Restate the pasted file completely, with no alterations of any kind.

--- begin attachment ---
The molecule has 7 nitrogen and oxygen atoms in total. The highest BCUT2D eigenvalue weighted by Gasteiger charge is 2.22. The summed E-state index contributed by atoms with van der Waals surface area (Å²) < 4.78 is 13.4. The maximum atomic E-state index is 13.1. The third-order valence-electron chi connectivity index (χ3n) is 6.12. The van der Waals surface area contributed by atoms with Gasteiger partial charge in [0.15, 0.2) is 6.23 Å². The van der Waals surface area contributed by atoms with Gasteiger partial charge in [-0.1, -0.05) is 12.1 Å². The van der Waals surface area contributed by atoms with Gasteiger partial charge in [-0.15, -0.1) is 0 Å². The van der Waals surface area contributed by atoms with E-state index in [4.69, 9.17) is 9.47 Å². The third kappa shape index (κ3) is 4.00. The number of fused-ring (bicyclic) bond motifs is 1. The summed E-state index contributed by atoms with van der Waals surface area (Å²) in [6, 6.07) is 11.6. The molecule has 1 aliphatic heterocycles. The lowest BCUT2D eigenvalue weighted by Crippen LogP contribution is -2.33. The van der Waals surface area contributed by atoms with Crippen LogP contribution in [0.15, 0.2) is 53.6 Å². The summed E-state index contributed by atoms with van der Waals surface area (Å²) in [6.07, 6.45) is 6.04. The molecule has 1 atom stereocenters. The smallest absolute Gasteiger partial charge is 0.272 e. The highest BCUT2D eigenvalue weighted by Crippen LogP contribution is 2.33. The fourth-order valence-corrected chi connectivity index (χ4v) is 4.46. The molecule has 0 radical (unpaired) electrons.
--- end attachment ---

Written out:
The molecule has 7 nitrogen and oxygen atoms in total. The highest BCUT2D eigenvalue weighted by Gasteiger charge is 2.22. The summed E-state index contributed by atoms with van der Waals surface area (Å²) < 4.78 is 13.4. The maximum atomic E-state index is 13.1. The third-order valence-electron chi connectivity index (χ3n) is 6.12. The van der Waals surface area contributed by atoms with Gasteiger partial charge in [0.15, 0.2) is 6.23 Å². The van der Waals surface area contributed by atoms with Gasteiger partial charge in [-0.1, -0.05) is 12.1 Å². The van der Waals surface area contributed by atoms with Gasteiger partial charge in [-0.15, -0.1) is 0 Å². The van der Waals surface area contributed by atoms with E-state index in [4.69, 9.17) is 9.47 Å². The third kappa shape index (κ3) is 4.00. The number of fused-ring (bicyclic) bond motifs is 1. The summed E-state index contributed by atoms with van der Waals surface area (Å²) in [6, 6.07) is 11.6. The molecule has 1 aliphatic heterocycles. The lowest BCUT2D eigenvalue weighted by Crippen LogP contribution is -2.33. The van der Waals surface area contributed by atoms with Crippen LogP contribution in [0.15, 0.2) is 53.6 Å². The summed E-state index contributed by atoms with van der Waals surface area (Å²) in [6.07, 6.45) is 6.04. The molecule has 1 atom stereocenters. The smallest absolute Gasteiger partial charge is 0.272 e. The highest BCUT2D eigenvalue weighted by Crippen LogP contribution is 2.33. The fourth-order valence-corrected chi connectivity index (χ4v) is 4.46. The molecule has 0 radical (unpaired) electrons.